BB-8 at NASA Proves Bot Playdates Are Adorable
published during a waning gibbous moon.

“Will you be my friend?”

When BB-8, the droid from Star Wars Episode VII, rolls into town, excitement tags along. Earlier this month the rotund rabble-rouser dropped by NASA’s Jet Propulsion Laboratory (JPL) to meet droids being sent on missions in a galaxy that’s not too far, far away. Here’s some of the things you may not have known about BB-8’s pit stops:

BB-8 Pays Fealty to King Louie


“Bow before me!” -King Louie
Credit: NASA/JPL

King Louie (pictured above) may seem like just a little bot, but it’s actually a heavyweight champion. In a robotics competition held by the Defense Advanced Research Projects Agency (DARPA), the RoboSimian drove all of its 275 pounds in a vehicle, dismounted, and used a drill to bust through a wall.

Tasks like these are critical for situations when humans can’t reach an inhospitable terrain, such as a nuclear plant disaster. The most common affliction robots face? Falling down. That’s what makes King Louie so special: He was only one of two robots that didn’t need a (human) hand during the challenge.

BB-8 Visits the Bot Nursery

Like hospital operating rooms, NASA’s clean suites are sterile and kept free of microscopic intruders. The purpose of these meticulously maintained rooms is simple: Space equipment is so sensitive, the smallest iota of dust can damage its components. And once something like the Hubble Space Telescope’s optics reach space, they’re not terribly accessible for a good wipe.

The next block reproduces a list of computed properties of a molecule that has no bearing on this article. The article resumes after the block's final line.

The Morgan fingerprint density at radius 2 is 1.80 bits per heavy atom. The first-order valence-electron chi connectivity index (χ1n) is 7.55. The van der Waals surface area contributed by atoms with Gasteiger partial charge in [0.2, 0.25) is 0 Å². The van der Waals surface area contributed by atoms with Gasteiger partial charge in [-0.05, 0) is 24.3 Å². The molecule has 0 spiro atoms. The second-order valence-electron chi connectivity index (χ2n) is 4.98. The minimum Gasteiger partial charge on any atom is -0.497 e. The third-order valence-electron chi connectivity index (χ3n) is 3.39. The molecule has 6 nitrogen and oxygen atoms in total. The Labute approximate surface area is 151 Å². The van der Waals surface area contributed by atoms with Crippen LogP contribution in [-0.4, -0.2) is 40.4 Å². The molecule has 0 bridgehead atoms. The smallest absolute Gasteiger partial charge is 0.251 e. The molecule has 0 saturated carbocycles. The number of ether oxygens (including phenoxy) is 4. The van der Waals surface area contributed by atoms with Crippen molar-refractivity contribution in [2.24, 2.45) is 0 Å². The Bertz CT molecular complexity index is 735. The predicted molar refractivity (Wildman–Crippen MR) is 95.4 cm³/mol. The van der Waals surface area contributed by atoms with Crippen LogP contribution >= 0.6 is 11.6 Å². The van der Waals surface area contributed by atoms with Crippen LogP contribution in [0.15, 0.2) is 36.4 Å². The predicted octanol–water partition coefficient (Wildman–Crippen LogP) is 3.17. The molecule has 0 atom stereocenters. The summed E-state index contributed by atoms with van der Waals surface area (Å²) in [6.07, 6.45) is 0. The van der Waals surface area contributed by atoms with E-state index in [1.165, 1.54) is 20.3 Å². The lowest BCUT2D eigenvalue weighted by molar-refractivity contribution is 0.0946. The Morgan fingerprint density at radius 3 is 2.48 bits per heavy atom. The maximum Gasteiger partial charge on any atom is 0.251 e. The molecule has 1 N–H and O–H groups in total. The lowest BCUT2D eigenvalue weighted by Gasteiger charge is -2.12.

Just how squeaky clean are they? To access one clean room, employees go through a series of rooms, and the first, nicknamed the vestibule, has a sticky floor that grabs dirt from shoes. The next room is a forced-air shower to shake away loose debris from their bodies, and the final requires extensive sterile attire, including gloves and face masks. There’s even a smaller clean room to accommodate NASA’s more petite creations.

BB-8’s Bot-Curious

Mars’ beloved resident, Curiosity Rover, has siblings back on Earth at JPL’s Mars Yard, a recreated Martian landscape that mimics the planet’s environment, down to its soil and rocks. The space allows the robots to putter around as they would on the Red Planet, and researchers can test their abilities and give them necessary tweaks. Recently the European Space Agency built its own sand pit to develop algorithms for its ExoMars mission.